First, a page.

A prince, a magnate, a Churchill and a mysterious murder victim: These were the powerful men behind Capote’s ‘swans’

The new season of ‘Feud’ explores Truman Capote’s betrayal at the hands of his privileged circle of Manhattan friends in the 1970s. Their husbands were millionaires, frequently unfaithful… and sometimes, victims themselves

William S. Paley, Johnny Carson, Winston Frederick Churchill Guest
From left, William S. Paley, Johnny Carson and Winston Frederick Churchill Guest.Getty Images / Pepa Ortiz (Collage)

In 2017, Ryan Murphy debuted Feud, a series with anthological aspirations that looks to recreate and explains the golden age of U.S. culture’s juiciest rivalries. In its first season, the rancor between Bette Davis and Joan Crawford took center stage, a great excuse for exposing Hollywood’s cruelty, ageism and the machismo that was replicated by the divas of yesteryear. After an attempt at a second season that would have recreated the bitter end of the marriage between Charles of England and Diana of Wales, the show was canceled in 2018. Murphy bounced back with a $300 million contact with Netflix, which already had a series exploring the British royal family’s trials and travails in The Crown. Five years passed before Feud would confirm its second season, and seven before it actually debuted.

Feud: Capote vs the Swans, was announced in 2022 and came out last week. It centers on the stories of friendship and betrayal lived out by writer Truman Capote and his swans, high society stars who he entertained and was entertained by until one ill-fated day in November 1975, when Capote published an Esquire magazine story entitled La Côte Basque, 1965, an excerpt from what was to be his new novel, Answered Prayers. In the text, he revealed intimacies — even some criminal acts — that his friends had confessed to him and, although the protagonists appeared under pseudonym as in any good roman à clef, neither New York society nor the affected women themselves were unaware of the protagonists’ true identities.

The tale’s publication was the end of that circle of friends, and also the beginning of the end for Capote, who was ostracized by the elite world he loved so much. The writer’s alcoholism worsened dramatically and he never managed to finished Answered Prayers, which can be read today as an unfinished work composed of only the three chapters that originally saw the light of day. In Feud, this florid saga is brought to life by the usual, spectacular Murphy cast full of his factory of stars, highlighted by female powerhouses. Naomi Watts, Demi Moore, Diane Lane, Calista Flockhart, Molly Ringwald and Chloë Sevigny play the ladies, varying from idle to hateful, that so fascinated Capote with their lifestyle and refinement. Alongside them, their husbands, figures who in the series remain in the background, but are fascinating not only for being men of enormous power and influence, but also for being the architects and even victims of the women who initially inspired the author of In Cold Blood, and eventually destroyed him.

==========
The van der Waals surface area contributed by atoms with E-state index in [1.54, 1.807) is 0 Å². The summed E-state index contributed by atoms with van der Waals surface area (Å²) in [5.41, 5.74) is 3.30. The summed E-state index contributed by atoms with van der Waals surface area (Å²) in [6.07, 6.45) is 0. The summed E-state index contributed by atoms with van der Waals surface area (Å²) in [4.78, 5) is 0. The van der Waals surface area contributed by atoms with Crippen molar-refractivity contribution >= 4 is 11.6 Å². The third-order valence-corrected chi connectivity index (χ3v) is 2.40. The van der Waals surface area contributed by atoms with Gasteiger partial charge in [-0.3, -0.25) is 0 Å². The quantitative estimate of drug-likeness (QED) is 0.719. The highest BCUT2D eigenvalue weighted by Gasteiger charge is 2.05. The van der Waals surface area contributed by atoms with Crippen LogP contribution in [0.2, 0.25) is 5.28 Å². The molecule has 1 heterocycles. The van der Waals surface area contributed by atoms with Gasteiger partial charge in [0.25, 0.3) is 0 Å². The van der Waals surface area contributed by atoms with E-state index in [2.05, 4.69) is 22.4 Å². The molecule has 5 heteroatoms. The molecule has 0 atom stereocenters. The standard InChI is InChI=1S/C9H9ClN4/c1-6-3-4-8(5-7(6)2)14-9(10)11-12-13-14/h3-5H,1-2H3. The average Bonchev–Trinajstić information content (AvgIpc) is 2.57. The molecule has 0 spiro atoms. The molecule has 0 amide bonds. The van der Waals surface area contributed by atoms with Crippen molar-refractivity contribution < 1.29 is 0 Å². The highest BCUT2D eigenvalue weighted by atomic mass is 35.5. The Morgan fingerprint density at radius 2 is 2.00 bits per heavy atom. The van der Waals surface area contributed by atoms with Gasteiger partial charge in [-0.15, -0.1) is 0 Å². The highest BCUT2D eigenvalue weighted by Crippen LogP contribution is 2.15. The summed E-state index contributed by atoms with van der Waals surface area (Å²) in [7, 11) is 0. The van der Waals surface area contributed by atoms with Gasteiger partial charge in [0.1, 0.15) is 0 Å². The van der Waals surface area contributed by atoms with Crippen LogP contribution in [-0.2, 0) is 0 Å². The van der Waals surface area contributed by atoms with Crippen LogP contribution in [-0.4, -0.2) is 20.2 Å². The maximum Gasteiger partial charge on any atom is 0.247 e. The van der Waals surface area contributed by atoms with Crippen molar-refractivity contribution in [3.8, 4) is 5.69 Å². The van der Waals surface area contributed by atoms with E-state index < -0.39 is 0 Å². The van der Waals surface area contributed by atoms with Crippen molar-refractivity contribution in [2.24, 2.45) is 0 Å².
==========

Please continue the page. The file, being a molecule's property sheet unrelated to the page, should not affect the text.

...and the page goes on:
William S. Paley
William S. Paley in 1948.CBS Photo Archive (Getty Images)

William S. Paley, the lord and master of television

Husband of: Babe Paley, played by Naomi Watts.

Treat Williams, who died in a motorcycle accident in 2023, plays tycoon William S. Paley, founder of CBS. Paley’s story could not be more American: the son of Ukrainian Jews who became rich in tobacco, he realized when advertising his products on a small radio station that the real opportunities lay in media. He began buying stations to form a complex conglomerate that soon included television. In a fabulous amalgam of sentiment and business, Paley married Dorothy Hart Hearst, ex-wife of one of the sons of William Randolph Hearts, king of newspapers and the inspiration for Citizen Kane. Paley’s numerous infidelities eventually put an end to the relationship. His 1947 marriage to Babe Cushing, Vogue fashion editor, kept up an appearance of respectability and happiness until the end, which came with her death in 1978.

Jean Murray Vanderbilt, Barbara 'Babe' Paley, Truman Capote